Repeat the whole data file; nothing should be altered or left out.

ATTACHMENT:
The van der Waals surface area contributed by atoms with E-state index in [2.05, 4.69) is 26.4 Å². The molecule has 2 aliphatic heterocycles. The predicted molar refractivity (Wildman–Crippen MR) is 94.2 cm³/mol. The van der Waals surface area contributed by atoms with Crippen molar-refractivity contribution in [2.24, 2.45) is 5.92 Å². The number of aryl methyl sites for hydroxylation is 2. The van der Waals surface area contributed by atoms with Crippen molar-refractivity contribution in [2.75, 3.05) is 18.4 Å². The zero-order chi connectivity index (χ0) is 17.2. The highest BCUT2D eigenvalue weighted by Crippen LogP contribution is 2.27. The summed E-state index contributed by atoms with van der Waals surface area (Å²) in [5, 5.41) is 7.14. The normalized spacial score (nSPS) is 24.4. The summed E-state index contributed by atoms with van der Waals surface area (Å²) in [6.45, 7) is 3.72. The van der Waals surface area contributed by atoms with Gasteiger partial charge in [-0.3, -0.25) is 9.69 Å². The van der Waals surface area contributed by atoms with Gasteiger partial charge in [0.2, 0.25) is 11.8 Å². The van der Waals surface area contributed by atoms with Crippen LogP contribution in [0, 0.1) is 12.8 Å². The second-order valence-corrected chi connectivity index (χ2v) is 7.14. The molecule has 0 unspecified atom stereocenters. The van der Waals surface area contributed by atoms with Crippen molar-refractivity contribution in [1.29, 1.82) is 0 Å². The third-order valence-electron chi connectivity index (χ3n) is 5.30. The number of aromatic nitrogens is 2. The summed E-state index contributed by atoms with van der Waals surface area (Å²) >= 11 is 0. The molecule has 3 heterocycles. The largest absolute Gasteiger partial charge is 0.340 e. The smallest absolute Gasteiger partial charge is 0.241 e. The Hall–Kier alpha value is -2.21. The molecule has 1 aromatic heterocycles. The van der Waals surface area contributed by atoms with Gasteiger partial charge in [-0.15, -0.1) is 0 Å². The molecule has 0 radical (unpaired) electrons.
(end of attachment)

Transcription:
The van der Waals surface area contributed by atoms with E-state index in [2.05, 4.69) is 26.4 Å². The molecule has 2 aliphatic heterocycles. The predicted molar refractivity (Wildman–Crippen MR) is 94.2 cm³/mol. The van der Waals surface area contributed by atoms with Crippen molar-refractivity contribution in [2.24, 2.45) is 5.92 Å². The number of aryl methyl sites for hydroxylation is 2. The van der Waals surface area contributed by atoms with Crippen molar-refractivity contribution in [2.75, 3.05) is 18.4 Å². The zero-order chi connectivity index (χ0) is 17.2. The highest BCUT2D eigenvalue weighted by Crippen LogP contribution is 2.27. The summed E-state index contributed by atoms with van der Waals surface area (Å²) in [5, 5.41) is 7.14. The normalized spacial score (nSPS) is 24.4. The summed E-state index contributed by atoms with van der Waals surface area (Å²) in [6.45, 7) is 3.72. The van der Waals surface area contributed by atoms with Gasteiger partial charge in [-0.3, -0.25) is 9.69 Å². The van der Waals surface area contributed by atoms with Gasteiger partial charge in [0.2, 0.25) is 11.8 Å². The van der Waals surface area contributed by atoms with Crippen LogP contribution in [0, 0.1) is 12.8 Å². The second-order valence-corrected chi connectivity index (χ2v) is 7.14. The molecule has 0 unspecified atom stereocenters. The van der Waals surface area contributed by atoms with Crippen molar-refractivity contribution in [1.29, 1.82) is 0 Å². The third-order valence-electron chi connectivity index (χ3n) is 5.30. The number of aromatic nitrogens is 2. The summed E-state index contributed by atoms with van der Waals surface area (Å²) >= 11 is 0. The molecule has 3 heterocycles. The largest absolute Gasteiger partial charge is 0.340 e. The smallest absolute Gasteiger partial charge is 0.241 e. The Hall–Kier alpha value is -2.21. The molecule has 1 aromatic heterocycles. The van der Waals surface area contributed by atoms with Gasteiger partial charge in [-0.15, -0.1) is 0 Å². The molecule has 0 radical (unpaired) electrons.